What is Azure Purview?
Azure Purview is a unified data governance service that helps you manage and govern your on-premises, multi-cloud, and software-as-a-service (SaaS) data. Easily create a holistic, up-to-date map of your data landscape with automated data discovery, sensitive data classification, and end-to-end data lineage. Empower data consumers to find valuable, trustworthy data.
Azure Purview Data Map provides the foundation for data discovery and effective data governance. Purview Data Map is a cloud native PaaS service that captures metadata about enterprise data present in analytics and operation systems on-premises and cloud. Purview Data Map is automatically kept up to date with built-in automated scanning and classification system. Business users can configure and use the Purview Data Map through an intuitive UI and developers can programmatically interact with the Data Map using open-source Apache Atlas 2.0 APIs.
Azure Purview Data Map powers the Purview Data Catalog and Purview data insights as unified experiences within the Purview Studio.
With the Purview Data Catalog, business and technical users alike can quickly & easily find relevant data using a search experience with filters based on various lenses like glossary terms, classifications, sensitivity labels and more. For subject matter experts, data stewards and officers, the Purview Data Catalog provides data curation features like business glossary management and ability to automate tagging of data assets with glossary terms. Data consumers and producers can also visually trace the lineage of data assets starting from the operational systems on-premises, through movement, transformation & enrichment with various data storage & processing systems in the cloud to consumption in an analytics system like Power BI.
With the Purview data insights, data officers and security officers can get a bird’s eye view and at a glance understand what data is actively scanned, where sensitive data is and how it moves.
Discovery challenges for data consumers
Traditionally, discovering enterprise data sources has been an organic process based on communal knowledge. For companies that want the most value from their information assets, this approach presents many challenges:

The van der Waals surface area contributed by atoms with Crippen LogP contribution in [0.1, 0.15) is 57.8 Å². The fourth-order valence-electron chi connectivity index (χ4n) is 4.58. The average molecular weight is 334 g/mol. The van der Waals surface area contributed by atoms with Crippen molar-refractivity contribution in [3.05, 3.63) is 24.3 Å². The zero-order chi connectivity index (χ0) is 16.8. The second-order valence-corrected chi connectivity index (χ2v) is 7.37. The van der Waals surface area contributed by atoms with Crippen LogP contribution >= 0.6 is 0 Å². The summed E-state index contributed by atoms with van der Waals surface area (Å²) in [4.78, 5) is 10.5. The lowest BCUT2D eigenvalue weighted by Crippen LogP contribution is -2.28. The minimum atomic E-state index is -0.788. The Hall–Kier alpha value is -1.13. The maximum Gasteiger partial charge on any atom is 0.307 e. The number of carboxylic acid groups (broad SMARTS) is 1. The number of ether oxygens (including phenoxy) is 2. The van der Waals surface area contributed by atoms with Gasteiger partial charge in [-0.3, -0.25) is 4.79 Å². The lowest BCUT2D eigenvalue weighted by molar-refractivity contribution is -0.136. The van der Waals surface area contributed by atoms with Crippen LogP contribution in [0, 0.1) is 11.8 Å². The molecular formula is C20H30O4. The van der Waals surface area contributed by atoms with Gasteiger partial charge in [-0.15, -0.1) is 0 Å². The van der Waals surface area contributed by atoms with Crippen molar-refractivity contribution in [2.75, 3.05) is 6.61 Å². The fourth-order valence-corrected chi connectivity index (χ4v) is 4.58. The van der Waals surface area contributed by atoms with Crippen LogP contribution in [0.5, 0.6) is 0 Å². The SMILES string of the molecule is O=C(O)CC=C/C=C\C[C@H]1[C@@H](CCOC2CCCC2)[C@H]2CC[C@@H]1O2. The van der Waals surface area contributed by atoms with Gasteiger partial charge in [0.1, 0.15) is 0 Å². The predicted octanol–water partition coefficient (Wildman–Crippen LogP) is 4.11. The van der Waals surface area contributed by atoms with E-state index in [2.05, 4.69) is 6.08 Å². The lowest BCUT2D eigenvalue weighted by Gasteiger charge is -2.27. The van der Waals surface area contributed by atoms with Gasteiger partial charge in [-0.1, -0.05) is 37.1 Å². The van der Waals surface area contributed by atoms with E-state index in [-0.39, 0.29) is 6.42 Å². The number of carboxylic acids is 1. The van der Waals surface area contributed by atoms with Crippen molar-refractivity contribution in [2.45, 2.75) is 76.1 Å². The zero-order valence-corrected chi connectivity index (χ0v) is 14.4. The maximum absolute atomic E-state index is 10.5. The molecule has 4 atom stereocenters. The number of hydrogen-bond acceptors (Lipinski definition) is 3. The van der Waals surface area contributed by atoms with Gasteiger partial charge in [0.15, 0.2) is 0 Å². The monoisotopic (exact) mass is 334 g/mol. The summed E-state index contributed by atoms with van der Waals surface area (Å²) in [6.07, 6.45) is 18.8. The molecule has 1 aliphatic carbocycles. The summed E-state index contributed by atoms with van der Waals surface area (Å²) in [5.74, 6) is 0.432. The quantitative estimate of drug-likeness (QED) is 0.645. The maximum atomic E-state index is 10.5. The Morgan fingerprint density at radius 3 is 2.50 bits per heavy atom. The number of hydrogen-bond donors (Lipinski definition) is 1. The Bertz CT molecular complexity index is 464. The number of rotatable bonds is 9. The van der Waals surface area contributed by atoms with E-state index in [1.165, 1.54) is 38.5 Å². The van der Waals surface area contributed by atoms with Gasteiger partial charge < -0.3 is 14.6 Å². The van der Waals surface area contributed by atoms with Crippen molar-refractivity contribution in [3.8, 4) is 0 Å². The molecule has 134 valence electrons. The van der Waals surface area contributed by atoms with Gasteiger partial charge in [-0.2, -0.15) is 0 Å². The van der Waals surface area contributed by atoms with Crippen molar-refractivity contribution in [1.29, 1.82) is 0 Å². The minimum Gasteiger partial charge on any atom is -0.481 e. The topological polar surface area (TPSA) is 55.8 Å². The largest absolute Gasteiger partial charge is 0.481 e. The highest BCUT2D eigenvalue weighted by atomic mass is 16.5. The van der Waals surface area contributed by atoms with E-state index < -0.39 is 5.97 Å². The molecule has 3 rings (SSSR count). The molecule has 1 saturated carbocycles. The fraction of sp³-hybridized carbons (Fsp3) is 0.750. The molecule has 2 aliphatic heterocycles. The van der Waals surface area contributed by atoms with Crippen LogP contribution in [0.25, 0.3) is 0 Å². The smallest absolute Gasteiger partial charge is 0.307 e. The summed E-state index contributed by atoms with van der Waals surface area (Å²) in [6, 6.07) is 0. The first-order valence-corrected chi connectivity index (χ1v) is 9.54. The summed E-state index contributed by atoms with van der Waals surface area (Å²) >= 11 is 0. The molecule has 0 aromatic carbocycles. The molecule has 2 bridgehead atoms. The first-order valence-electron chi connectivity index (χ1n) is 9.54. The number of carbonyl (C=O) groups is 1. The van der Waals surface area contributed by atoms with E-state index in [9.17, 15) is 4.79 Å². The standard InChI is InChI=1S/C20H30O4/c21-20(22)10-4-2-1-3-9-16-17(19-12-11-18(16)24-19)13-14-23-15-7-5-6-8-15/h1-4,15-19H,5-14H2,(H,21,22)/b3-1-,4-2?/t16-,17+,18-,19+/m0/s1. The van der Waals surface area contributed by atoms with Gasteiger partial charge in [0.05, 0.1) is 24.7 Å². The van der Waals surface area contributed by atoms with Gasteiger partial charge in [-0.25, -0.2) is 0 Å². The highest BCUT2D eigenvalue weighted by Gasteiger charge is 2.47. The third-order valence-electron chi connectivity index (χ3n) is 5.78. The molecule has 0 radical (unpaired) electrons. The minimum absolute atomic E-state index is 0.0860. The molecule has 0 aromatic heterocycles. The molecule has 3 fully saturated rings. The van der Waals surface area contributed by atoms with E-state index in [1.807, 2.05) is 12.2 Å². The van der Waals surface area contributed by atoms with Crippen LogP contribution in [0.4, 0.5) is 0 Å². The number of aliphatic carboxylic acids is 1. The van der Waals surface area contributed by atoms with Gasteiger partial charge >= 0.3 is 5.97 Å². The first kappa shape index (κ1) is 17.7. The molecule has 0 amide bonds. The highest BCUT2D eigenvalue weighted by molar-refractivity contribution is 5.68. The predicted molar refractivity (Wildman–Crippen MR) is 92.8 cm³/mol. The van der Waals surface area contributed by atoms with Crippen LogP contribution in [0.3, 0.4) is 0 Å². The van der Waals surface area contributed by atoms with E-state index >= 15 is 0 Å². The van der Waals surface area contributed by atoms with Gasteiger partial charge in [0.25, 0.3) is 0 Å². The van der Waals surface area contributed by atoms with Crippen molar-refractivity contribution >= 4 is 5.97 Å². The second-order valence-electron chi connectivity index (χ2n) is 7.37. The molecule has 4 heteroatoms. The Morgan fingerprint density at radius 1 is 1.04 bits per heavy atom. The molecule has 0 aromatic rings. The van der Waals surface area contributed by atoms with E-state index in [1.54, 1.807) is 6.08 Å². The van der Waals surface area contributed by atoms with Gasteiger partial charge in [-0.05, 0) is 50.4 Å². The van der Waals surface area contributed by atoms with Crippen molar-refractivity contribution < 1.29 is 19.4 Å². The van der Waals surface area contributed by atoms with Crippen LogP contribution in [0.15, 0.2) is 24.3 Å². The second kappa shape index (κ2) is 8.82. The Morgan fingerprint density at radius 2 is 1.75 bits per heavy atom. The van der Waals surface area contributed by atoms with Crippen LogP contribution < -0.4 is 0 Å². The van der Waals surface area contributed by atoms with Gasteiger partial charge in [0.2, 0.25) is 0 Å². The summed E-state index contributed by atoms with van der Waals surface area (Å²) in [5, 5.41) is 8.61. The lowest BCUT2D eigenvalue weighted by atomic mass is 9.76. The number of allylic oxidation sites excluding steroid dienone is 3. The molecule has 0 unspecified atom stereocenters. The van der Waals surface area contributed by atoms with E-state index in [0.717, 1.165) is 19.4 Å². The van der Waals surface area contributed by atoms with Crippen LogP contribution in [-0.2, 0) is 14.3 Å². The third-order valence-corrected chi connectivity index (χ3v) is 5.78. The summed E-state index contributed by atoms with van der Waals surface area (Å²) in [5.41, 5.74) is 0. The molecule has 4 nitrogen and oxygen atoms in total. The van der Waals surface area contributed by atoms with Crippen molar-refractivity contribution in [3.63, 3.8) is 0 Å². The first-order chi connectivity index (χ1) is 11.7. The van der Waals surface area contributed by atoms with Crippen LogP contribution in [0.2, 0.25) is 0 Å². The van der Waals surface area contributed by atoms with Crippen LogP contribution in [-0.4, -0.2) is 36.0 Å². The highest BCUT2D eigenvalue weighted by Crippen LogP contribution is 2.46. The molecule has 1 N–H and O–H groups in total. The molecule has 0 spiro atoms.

- Because there's no central location to register data sources, users might be unaware of a data source unless they come into contact with it as part of another process.
- Unless users know the location of a data source, they can't connect to the data by using a client application. Data-consumption experiences require users to know the connection string or path.
- The intended use of the data is hidden to users unless they know the location of a data source's documentation. Data sources and documentation might live in several places and be consumed through different kinds of experiences.
- If users have questions about an information asset, they must locate the expert or team that's responsible for the data and engage them offline. There's no explicit connection between data and the experts that have perspectives on its use.
- Unless users understand the process for requesting access to the data source, discovering the data source and its documentation won't help them access the data.
Discovery challenges for data producers
Although data consumers face the previously mentioned challenges, users who are responsible for producing and maintaining information assets face challenges of their own:
- Annotating data sources with descriptive metadata is often a lost effort. Client applications typically ignore descriptions that are stored in the data source.
- Creating documentation for data sources can be difficult and it's an ongoing responsibility to keep documentation in sync with data sources. Users might not trust documentation that's perceived as being out of date.